Sept. 28, 2011
Contact: Cal Poly CESaME (Center for Excellence in Science and Math Education)
Cal Poly to Host Oct. 8 Talk on Search for Extra-Terrestrial Intelligence
SAN LUIS OBISPO – Aliens abound on the movie screens, but in reality scientists are still trying to find out if we share our universe with other sentient creatures. Hear the latest perspective on the search for extra-terrestrial intelligence (SETI) from Jill Tarter, director of the Center for SETI Research at the SETI Institute in Mountain View, Calif.
Tarter will give a talk titled "Are We Alone?" on Saturday, Oct. 8, from 7 to 9 p.m. in the Business Building Rotunda (03-213). The event is free and open to the public.
Tarter's work has brought her wide recognition in the scientific community and the general public. Her scientific recognition includes two Public Service Medals from NASA. She was a recipient of the Silicon Valley Women of Influence 2010 Award and in 2009 won one of three $100,000 prizes presented by TED (Technology Entertainment and Design), a network of conferences that explore the research and practice of science and culture.
She received her Bachelor of Engineering Physics Degree with Distinction from Cornell University and her master’s and doctorate degrees in Astronomy from the UC Berkeley. She has served as Project Scientist for NASA’s SETI program, the High Resolution Microwave Survey, and has conducted numerous observational programs at radio observatories worldwide.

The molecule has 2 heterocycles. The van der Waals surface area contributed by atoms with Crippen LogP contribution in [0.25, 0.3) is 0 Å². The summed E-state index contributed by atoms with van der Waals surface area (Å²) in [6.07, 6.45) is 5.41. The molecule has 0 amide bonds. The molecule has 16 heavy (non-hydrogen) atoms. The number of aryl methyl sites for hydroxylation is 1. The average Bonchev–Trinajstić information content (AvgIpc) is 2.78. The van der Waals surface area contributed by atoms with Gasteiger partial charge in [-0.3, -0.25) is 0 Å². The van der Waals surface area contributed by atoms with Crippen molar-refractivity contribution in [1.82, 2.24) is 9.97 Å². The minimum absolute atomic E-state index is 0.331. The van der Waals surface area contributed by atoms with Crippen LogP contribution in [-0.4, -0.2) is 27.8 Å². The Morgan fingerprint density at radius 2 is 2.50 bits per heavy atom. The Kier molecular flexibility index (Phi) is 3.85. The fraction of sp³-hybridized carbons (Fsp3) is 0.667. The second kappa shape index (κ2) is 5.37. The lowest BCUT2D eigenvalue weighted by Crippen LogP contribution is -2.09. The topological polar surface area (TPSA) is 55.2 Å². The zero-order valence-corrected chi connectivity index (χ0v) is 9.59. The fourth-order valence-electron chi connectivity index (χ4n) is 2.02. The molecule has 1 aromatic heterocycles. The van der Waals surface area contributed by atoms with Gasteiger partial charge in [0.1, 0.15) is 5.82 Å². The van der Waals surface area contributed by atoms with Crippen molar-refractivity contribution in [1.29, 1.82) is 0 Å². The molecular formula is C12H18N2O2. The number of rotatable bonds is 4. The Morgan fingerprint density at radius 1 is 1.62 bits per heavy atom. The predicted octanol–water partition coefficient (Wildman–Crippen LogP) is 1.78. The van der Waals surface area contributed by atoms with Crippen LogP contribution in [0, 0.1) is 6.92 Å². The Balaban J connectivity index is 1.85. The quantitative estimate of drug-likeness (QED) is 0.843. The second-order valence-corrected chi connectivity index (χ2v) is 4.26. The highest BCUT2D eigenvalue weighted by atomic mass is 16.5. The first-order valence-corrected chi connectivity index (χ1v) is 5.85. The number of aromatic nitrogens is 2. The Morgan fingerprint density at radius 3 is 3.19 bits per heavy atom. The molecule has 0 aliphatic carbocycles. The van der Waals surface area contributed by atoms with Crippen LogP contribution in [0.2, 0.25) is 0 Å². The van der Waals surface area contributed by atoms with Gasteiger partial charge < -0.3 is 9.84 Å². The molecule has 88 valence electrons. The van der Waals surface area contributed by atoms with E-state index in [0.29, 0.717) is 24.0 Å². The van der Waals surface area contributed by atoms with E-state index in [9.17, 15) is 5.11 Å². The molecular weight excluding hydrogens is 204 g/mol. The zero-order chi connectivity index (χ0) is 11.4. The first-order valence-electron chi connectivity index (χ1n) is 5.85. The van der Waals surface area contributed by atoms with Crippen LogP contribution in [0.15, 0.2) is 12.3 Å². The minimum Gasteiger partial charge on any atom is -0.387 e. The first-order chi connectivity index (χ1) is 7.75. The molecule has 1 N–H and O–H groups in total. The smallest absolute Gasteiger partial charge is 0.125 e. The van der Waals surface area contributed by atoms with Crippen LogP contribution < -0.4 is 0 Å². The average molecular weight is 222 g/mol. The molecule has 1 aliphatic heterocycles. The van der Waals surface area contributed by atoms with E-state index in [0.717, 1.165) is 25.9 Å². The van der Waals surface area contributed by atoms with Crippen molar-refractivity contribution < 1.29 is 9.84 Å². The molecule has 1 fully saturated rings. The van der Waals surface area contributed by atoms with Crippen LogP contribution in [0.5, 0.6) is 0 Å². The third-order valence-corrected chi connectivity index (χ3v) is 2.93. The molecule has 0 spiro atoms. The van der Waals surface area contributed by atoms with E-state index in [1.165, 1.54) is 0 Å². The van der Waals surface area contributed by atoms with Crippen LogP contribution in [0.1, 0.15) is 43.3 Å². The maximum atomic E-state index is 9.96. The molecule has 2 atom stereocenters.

In 2004, Time Magazine named her one of its "100 Most Influential People" in the world. Her career as a radio astronomer was the model for the main character, played by Jodie Foster, in the 1997 movie "Contact," based on a novel written by astronomer Carl Sagan.
According to Tarter, extra-terrestrial intelligence is difficult to define and impossible to directly detect over interstellar distances. Therefore, the SETI community has attempted to detect indirect evidence of another distant technology. Because of the limitations of detection and analysis, they have had a pragmatic definition of intelligence for the past 50 years: the ability to build large transmitters.
The majority of SETI searches to date have looked for radio signals coming from distant civilizations. "If we find such evidence, we will infer the existence of intelligent technologists," said Tarter.
"We've recently begun looking for very short optical pulses as well. As our own technology matures and innovates, we may try other means of searching and we will certainly improve upon the searches that we are already conducting," she said.
This event is sponsored by The Forum at Cal Poly, the Cal Poly Astronomical Society, the Central Coast Astronomical Society and CESaME (the Cal Poly Center for Excellence in Science and Math Education).
Click here for a campus map with the location of the Business Rotunda.
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